In this decade, no Ferrari driver (Gilles Villeneuve, Michele Alboreto. Nigel Mansell ) achieved the title, although the brand did become the best constructor in 1982 and 1983.
1990-1999 – The Schumacher stage
In 1991, Luca Cordero di Montezemolo, with experience as a team leader during Niki Lauda’s victorious stage in F1 (at the end of the 70s), began his role as president and CEO of the brand.
He is the one who relaunches the “Gestione Sportiva” with the brilliant results that are a legend in the premier category of the circuits. In 1997 the Design Center and the wind tunnel for Formula 1 vehicles were inaugurated. They are equipped with the most modern analog and digital data acquisition systems and a sophisticated device to measure the force of the wind, which is generated from a 2,000-watt fan over five meters in diameter.
Also that year, Michael Schumacher began to give triumphs to the team (in 1999, he won the Constructors’ title).
2000-2009 – Intractable in competition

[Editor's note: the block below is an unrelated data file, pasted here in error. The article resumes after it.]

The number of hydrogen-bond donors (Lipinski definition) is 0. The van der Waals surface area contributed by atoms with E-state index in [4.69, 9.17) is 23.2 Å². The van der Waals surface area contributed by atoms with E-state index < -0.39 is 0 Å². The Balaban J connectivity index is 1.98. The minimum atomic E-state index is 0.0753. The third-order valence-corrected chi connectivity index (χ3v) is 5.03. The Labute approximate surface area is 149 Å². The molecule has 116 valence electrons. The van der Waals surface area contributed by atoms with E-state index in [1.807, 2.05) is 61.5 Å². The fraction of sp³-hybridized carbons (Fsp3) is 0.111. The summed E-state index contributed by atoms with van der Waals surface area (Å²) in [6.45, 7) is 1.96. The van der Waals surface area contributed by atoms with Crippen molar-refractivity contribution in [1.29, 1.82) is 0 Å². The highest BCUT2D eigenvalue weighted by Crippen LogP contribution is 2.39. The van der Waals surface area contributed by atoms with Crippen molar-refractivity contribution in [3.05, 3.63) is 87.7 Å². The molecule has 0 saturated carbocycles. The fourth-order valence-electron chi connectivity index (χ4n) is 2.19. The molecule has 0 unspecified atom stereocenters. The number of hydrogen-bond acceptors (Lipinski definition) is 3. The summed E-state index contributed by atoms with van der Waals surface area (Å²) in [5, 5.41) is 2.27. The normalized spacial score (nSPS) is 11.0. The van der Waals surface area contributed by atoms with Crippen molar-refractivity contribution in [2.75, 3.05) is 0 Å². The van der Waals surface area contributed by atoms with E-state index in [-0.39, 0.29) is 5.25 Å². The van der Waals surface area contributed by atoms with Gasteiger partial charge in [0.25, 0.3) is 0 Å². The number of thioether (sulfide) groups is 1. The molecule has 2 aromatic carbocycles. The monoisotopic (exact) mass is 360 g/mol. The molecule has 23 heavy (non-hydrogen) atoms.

In 2002 there was a dance of actions, but the Ferrari family maintained its 10%. That same year the squad dominated in Formula 1, with 15 victories in 17 races. Throughout the decade, he won seven titles, and the Enzo, a streetcar with F1 technology, was introduced.
2004 is the year in which the most Ferraris were marketed: 4,900. And the 360 Modena became the best-selling Ferrari in history, although it was replaced by the end of the year by the F340. 2005 marks the international expansion and consolidation of a brand whose fame continues to grow thanks to the competition: between 2000 and 2004, she was the absolute queen of F1 with Michael Schumacher at the wheel.
After two years in white, Kimi Raikkönen returns to give the final triumph to Ferrari. It is the oldest and most successful team in the field, winning 209 races and 25 world titles under Enzo’s leadership.
Apart from the arrival of Fernando Alonso to the Formula 1 team, the Italian sports car range is more renewed than ever. The 458 Italia is the most miniature model in the field, but it is quite a sports weapon to take. In addition, the appearance of the Ferrari FF has been the first all-wheel-drive Ferrari in history.